Intravenous Acetaminophen Reduces Length of Stay Via Mediation of Postoperative Opioid Consumption After Posterior Spinal Fusion in a Pediatric Cohort

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Since approval of intravenous acetaminophen (IV APAP), its use has become quite common without strong positive evidence. Our goal was to determine the effect of IV APAP on length of hospital stay (LOS) via mediation of opioid-related side effects in pediatric patients.

Materials and Methods:

After Institutional Review Board approval, 114 adolescents undergoing posterior spinal fusion were prospectively recruited and managed postoperatively with patient-controlled analgesia and adjuvant therapy. Patients were divided into 2 groups based on the use of IV APAP: control (n=70) and treatment (n=44). Association of IV APAP use with opioid outcomes was analyzed using inverse probability of treatment weighting (IPTW)-adjusted propensity scores to balance the 2 groups for all significant covariates except postoperative opioid consumption. Mediation analysis was carried out for LOS with IV APAP as the independent variable and morphine consumption as the mediator.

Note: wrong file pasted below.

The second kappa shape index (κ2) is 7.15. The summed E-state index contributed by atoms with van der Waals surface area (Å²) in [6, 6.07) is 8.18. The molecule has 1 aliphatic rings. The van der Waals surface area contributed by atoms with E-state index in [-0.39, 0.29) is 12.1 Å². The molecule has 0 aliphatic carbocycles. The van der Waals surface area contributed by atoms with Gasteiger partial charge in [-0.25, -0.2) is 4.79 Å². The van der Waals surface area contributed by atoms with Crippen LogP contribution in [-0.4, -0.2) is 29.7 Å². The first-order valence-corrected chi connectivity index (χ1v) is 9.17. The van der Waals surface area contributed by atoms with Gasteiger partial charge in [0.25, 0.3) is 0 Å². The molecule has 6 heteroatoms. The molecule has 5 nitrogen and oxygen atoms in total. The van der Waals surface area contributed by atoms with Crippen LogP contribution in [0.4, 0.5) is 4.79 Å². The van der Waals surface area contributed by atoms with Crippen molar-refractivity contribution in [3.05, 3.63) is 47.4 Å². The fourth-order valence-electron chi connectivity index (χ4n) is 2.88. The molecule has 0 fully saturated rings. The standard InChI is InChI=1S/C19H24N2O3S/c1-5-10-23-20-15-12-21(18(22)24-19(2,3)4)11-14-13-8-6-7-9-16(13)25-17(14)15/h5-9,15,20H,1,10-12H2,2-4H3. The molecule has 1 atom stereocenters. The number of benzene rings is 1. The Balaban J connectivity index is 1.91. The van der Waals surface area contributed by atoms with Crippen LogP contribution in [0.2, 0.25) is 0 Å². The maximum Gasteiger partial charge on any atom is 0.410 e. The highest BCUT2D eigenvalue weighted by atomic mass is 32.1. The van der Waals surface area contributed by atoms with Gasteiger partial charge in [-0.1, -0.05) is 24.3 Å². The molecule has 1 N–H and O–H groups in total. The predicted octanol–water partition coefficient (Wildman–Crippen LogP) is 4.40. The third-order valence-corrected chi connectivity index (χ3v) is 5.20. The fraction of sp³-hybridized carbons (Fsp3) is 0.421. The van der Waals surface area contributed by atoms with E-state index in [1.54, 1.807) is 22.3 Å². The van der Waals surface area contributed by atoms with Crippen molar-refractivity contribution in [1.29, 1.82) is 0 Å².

Oral intake was delayed by ∼1 day (P<0.001) and LOS was 0.6 days longer in the control group (P=0.044). After IPTW, time to oral intake remained significantly longer in the control group (P=0.014). The mediation model with IPTW revealed a significant negative association between IV APAP and morphine consumption (P<0.001), which significantly increased LOS (P<0.003). IV APAP had a significant opioid-sparing effect associated with shorter LOS.


IV APAP hastens oral intake and is associated with decreased LOS in an adolescent surgery population likely through decreased opioid consumption. Through addition of IV APAP in this population, LOS may be decreased, an important implication in the setting of escalating health care costs.

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